Even if you do not need surgery, for some it is a “just in case” or “safety first” measure.
The biggest problem is that the cost of private health cover continues to head north.
Even with the maximum government rebate, a “gold” hospital and extras policy for a family now costs about $5000-$6000 a year.
Many health insurers were great for pausing a 2.92 per cent health insurance price hike due last April until October, particularly for people in financial hardship caused by the pandemic.
However, there will be another 2.74 per cent rise this April. Although this is the smallest increase in 20 years, there is no escaping the fact that households are copping two price rises in six months, coming off the back of an economic recession.
If you look at the combined impact of the two premium increases, the average HIF customer is facing a 9.3 per cent rise over six months while customers of the big-four health funds – NIB, Medibank, BUPA and HCF – have faced rises ranging from 6.34 per cent to 7.26 per cent.
HBF customers had the best deal, with a 2.92 per cent April hike, because it was the only major fund that did not increase premiums in October.
So, what can you do about the price increase? I have put together a three-step “premium price-check” to help policyholders minimise the fast-growing cost.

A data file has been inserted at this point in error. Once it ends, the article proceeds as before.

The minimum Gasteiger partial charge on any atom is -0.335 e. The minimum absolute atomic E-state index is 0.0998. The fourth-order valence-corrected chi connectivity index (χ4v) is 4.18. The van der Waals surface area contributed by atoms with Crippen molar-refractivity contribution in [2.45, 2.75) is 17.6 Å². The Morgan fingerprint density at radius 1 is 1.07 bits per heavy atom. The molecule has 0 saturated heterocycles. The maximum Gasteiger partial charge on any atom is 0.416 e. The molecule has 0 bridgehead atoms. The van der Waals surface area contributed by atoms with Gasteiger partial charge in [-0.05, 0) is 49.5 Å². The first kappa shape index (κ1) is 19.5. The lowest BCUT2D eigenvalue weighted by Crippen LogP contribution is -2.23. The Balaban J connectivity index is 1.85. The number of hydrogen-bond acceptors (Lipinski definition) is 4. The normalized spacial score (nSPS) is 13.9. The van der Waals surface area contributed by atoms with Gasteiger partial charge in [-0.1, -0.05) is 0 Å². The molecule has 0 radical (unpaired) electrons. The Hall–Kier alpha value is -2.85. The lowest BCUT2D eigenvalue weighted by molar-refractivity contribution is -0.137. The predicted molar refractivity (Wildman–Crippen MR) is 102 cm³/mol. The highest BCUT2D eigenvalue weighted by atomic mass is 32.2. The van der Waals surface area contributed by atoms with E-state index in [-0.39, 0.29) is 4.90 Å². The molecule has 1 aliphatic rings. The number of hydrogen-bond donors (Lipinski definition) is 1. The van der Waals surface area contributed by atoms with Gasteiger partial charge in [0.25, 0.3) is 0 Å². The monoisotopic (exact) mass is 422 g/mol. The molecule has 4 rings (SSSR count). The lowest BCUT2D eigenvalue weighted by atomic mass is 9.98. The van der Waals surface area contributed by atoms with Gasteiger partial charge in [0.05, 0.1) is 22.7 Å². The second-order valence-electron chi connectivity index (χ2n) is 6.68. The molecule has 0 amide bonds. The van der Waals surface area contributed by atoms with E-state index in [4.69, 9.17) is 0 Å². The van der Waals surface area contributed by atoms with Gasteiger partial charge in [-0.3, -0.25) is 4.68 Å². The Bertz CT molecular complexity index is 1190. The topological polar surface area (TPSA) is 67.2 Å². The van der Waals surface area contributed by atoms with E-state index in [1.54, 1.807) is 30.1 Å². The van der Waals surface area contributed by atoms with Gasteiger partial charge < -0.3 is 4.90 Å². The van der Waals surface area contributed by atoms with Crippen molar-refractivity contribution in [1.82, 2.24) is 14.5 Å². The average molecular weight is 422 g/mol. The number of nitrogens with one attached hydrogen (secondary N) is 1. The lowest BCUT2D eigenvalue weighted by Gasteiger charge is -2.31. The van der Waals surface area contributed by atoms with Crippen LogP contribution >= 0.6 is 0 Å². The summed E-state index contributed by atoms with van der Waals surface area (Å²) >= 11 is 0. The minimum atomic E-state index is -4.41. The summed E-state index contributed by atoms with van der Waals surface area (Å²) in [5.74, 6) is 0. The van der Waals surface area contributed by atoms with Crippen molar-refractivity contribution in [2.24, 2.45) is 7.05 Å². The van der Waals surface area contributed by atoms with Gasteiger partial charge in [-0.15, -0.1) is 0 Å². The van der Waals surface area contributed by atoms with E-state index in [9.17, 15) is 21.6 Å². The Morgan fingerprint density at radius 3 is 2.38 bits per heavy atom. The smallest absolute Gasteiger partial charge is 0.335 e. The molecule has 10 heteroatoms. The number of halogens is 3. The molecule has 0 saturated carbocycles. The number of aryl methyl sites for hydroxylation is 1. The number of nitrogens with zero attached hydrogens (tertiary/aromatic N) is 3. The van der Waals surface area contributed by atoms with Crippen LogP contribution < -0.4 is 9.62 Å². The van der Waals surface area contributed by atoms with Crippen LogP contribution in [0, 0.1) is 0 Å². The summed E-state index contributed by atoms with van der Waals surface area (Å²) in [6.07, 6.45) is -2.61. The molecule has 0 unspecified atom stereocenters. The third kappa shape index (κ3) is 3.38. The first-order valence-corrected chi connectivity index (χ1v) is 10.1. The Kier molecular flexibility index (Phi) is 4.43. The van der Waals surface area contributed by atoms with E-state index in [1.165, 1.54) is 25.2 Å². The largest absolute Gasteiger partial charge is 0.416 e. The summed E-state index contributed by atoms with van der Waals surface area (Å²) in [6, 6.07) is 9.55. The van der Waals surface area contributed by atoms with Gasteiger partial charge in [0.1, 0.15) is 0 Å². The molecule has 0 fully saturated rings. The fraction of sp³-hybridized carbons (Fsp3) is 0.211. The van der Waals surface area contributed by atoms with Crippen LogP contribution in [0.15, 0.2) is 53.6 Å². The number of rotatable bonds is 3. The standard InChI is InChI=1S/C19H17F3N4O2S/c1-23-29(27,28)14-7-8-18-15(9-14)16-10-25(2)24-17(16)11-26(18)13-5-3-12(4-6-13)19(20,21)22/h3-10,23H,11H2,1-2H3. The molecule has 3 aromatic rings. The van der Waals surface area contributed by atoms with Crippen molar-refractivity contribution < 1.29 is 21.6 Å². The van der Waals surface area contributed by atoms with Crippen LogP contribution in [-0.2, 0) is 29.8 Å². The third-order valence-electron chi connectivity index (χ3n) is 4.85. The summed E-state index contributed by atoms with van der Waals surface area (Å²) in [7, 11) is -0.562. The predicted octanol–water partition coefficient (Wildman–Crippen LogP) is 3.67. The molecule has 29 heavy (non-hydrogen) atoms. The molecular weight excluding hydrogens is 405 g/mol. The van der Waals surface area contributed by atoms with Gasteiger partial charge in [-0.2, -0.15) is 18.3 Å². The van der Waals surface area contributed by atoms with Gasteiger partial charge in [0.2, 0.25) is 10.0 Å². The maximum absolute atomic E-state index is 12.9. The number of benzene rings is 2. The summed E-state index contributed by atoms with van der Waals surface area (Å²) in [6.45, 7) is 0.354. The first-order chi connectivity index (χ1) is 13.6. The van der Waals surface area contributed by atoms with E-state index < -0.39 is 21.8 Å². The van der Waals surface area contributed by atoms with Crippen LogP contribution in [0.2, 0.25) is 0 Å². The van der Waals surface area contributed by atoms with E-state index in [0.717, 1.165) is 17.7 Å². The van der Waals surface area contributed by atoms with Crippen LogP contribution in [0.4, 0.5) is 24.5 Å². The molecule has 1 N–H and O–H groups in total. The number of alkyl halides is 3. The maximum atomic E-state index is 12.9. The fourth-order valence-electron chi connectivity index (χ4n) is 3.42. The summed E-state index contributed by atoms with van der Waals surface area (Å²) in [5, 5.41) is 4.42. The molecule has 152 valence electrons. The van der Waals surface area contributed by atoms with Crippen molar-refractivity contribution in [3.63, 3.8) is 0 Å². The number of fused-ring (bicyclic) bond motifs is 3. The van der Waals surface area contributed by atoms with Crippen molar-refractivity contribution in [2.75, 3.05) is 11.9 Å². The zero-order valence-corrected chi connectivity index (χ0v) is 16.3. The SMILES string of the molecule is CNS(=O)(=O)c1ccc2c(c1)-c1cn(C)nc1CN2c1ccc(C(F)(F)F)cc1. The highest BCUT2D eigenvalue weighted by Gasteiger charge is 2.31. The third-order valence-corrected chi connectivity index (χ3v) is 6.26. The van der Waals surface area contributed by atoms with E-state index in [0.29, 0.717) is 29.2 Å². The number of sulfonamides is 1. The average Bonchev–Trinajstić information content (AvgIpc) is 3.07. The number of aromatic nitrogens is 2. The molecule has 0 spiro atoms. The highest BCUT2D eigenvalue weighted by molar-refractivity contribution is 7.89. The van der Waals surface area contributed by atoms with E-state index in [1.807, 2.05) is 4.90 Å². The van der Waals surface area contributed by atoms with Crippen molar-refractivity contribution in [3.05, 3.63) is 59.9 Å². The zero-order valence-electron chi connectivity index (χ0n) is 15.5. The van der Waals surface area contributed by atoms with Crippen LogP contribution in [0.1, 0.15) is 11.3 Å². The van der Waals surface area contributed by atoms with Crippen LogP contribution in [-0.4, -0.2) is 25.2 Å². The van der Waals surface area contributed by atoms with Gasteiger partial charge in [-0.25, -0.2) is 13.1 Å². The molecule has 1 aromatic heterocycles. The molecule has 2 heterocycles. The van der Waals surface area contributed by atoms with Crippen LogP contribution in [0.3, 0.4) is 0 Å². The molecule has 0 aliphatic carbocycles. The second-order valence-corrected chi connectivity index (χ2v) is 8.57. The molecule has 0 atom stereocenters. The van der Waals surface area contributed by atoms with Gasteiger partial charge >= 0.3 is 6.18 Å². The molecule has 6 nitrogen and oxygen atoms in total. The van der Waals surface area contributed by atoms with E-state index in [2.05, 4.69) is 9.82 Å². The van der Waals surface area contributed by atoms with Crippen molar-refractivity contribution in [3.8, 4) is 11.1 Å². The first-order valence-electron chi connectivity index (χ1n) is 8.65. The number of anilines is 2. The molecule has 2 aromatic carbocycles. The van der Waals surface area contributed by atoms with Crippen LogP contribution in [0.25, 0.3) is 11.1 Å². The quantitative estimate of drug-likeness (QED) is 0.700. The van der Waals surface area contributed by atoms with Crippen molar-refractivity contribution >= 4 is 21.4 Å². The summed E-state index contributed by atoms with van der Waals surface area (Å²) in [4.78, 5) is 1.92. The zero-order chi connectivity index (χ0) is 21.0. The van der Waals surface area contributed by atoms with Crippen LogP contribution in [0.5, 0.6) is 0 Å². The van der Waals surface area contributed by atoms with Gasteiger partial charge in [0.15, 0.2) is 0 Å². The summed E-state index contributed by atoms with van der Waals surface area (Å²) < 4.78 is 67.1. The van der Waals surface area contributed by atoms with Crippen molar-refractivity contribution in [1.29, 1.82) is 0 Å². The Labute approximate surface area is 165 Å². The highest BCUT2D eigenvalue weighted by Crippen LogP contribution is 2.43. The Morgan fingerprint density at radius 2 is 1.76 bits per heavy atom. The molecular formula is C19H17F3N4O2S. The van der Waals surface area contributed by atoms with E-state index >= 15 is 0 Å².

Price-check your increase
There are a broad range of health fund rises this year, from just 0.5 per cent (St Lukes Health) to 5.47 per cent (CBHS Corporate), with HCF, BUPA, Medibank and NIB ranging between 2.95 per cent and 4.36 per cent, on average.
However, averages can hide a multitude of sins, so check your individual hike when you receive it. If it is too high, be prepared to move.
Compare your premium
It has never been easier to compare your premium with other heath insurance providers, thanks to a system of “gold, silver, bronze and basic” categories introduced two years ago.
To compare your premium, simply get a quote on a policy in the same category. You might also be able to get a bonus for switching providers, such as four to six weeks’ free, or up to $400 cash back.
If you do decide to stay with your current provider, pay your annual premium before April 1 – if you can afford it. This means you will pay the current price – not the new, higher price – thereby postponing any increase for another 12 months.
Just 5 per cent of Australians switch health funds each year because it looks too hard, but there are all sorts of consumer protections to make the task easier. For example, you can take any waiting periods you have served with you, just like a portable mobile phone number.
This is the best time of year to get a better health insurance deal – either by asking your current fund, or from a new fund – so make the most of it.
Six-month health fund price hikes
- HIF 9.36%
- NIB 7.26%
- Medibank 6.52%
- BUPA 6.47%
- HCF 6.34%
- HBF 2.92%
Source: Department of Health